KOSTYA: Can we say that the preparation and certification gives a person fundamental knowledge to be able to understand and to implement results of work of all those institutes?
BRENDA: Yes, we can say that.
KOSTYA: Would you recommend people who work in Software Quality to pursue CSQE certification?
BRENDA: Yes, absolutely.
KOSTYA: How would you recommend preparing for the exam?
BRENDA: In the Handbook for the Certified Software Quality Engineer, there are examples of exam questions. You can easily go through those exams and judge your preparedness against these exams. The Quality Council of Indiana has good primers for many ASQ certifications. The Primers have sample exam questions and you can purchase books with the detailed answers to those sample questions. They are another excellent source to assess your skill against the specific book of knowledge. The Westfall Team has a sample exam for the CSQE as well. Once you go through all those exams, you will know where your lack of knowledge is so that you can brush up on the theory in the book of knowledge. These sources provide you with the theory, however this is nothing like gaining on-the-job experience. You really need the experience as well as the theory before you are fully prepared for any certification exam.
KOSTYA: Do you have favorite topics of CSQE BOK that you consider the most important ones?
BRENDA: They are all important.
KOSTYA: Would you add any new topics to the Body of Knowledge?
KOSTYA: Can you give any examples on how the knowledge of Software Quality Engineering can help to perform the duties of, say, a SQA Manager?
BRENDA: It would provide you with the knowledge of some processes which implement industry-wide best practices and, if your organization so chooses, you will implement those practices and you will ensure that the quality of your software will improve.
KOSTYA: So basically it was helping you all the time.
KOSTYA: Was it appreciated by your employers?
BRENDA: Yes, I think it was appreciated by my employers. Once when I came back from the World Conference on Quality and Improvement, a manager at CIBC said she would never let me go back to another conference. I thought to myself "it was my money I was spending; I was not using CIBC money and to go to the conference, I was taking my own time". I asked her why she was thinking that way and she responded that every time I come back from one of these conferences, I would absolutely be glowing quality. I realized that she truly appreciated the fact that I was investing in my own career development and simply teasing me about how truly excellent these sorts of conferences are for people involved in quality.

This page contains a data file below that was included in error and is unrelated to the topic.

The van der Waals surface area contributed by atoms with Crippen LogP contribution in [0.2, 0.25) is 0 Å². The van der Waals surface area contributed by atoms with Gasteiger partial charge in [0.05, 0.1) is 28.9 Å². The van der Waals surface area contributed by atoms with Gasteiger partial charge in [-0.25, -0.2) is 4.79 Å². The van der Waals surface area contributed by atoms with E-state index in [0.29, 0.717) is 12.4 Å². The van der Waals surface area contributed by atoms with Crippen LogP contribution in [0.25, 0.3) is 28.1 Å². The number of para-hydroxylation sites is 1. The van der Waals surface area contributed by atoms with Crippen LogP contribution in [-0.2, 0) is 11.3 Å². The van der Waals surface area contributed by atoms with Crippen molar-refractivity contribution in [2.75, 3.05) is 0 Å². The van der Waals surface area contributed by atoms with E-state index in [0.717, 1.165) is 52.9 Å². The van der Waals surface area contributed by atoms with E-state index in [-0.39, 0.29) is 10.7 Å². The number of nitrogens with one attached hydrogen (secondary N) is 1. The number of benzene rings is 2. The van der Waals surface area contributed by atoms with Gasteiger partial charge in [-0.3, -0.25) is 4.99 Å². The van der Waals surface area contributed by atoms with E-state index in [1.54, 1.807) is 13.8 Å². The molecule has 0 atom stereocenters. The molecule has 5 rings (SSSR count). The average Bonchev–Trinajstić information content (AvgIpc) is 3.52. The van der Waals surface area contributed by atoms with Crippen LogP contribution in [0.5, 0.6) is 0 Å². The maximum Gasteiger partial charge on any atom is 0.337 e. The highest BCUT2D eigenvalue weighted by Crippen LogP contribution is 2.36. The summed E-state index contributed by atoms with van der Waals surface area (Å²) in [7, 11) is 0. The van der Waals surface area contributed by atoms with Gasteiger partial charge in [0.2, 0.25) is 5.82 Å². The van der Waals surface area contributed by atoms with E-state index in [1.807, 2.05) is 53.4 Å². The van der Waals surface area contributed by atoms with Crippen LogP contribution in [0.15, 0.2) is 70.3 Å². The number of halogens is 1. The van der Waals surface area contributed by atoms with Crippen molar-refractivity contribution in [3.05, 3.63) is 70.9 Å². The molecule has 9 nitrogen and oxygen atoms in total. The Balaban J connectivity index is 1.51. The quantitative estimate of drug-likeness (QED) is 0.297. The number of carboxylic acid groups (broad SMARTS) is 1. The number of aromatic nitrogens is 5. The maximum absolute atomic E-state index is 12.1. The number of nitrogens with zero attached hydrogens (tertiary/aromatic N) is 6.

KOSTYA: Thank you very much for your valuable time and invaluable experience you shared with us.
BRENDA: I was glad to share my experience with your audience.
Christopher F. Chin
ASQ Montreal Section thanks our Organization Members:
ASQ Montreal Francophone Section 404 (Thursday, April 21, 2016)The next event for the ASQ Montreal Francophone section will be a NETWORKING event, to be held at the Restaurant Bar Lounge Essence in Montreal, Quebec. For more information, click HERE. To sign up, click HERE.
ASQ Ottawa Section 407 (Thursday, April 28, 2016)Taking Quality to the Enterprise
While W. Edwards Deming’s revelation that “quality is made in the boardroom” is widely celebrated, few leaders run their businesses accordingly. The exceptions are those who have fully embraced the Lean management principles that Deming helped establish in Japan over 50 years ago.
Such exceptional leaders offer a unique perspective on the meaning of quality. Through their stories and insights, we learn that Deming’s bold vision calls for not just methods, but profound leaps of faith in people, processes, and the nature of work.
This talk, based on research for Jacob’s book The Lean CEO, will highlight pivotal moments where the leaders took these leaps of faith and changed the history of their companies. We’ll explore the ground-breaking work of CEOs such as Mike Lamach of Ingersoll-Rand, Brian Walker of Herman Miller, Steve Brenneman of ATC, John Toussaint of Thedacare, Jim Lancaster of Lantech, Art Byrne of Wiremold, and others.
About your presenter
Jacob Stoller is an author, speaker, and consultant specializing in communication between experts and outsiders in areas such as Lean management, information technology, accounting, and engineering. A frequent commentator in the business press, Jacob has delivered a variety of learning events in Canada and the US, and authored reports, training materials, and other corporate documents for clients such as Microsoft, Dell Computer, Staples, Pitney Bowes, International Data Corporation (IDC), CMA Canada, and the Conference Board of Canada. Jacob’s recent book The Lean CEO uses CEO narratives to bridge the communication gap between Lean experts and the general business community.
PLACE: Centurion Conference & Event Center, 170 Colonnade Road, Nepean, ON. K2E 7J5
Networking: 5:30 p.m. to 6:00 p.m.
Buffet Style Dinner: 6:00 p.m. to 7:00 p.m.
(Please bring $20.00 cash for the buffet)
Presentation: 7:00 p.m. to 9:00 p.m.
Students who do not wish to take part in the dinner and networking may arrive at 6:45 p.m. for the 7:00 p.m. presentation - $5.00 at the door.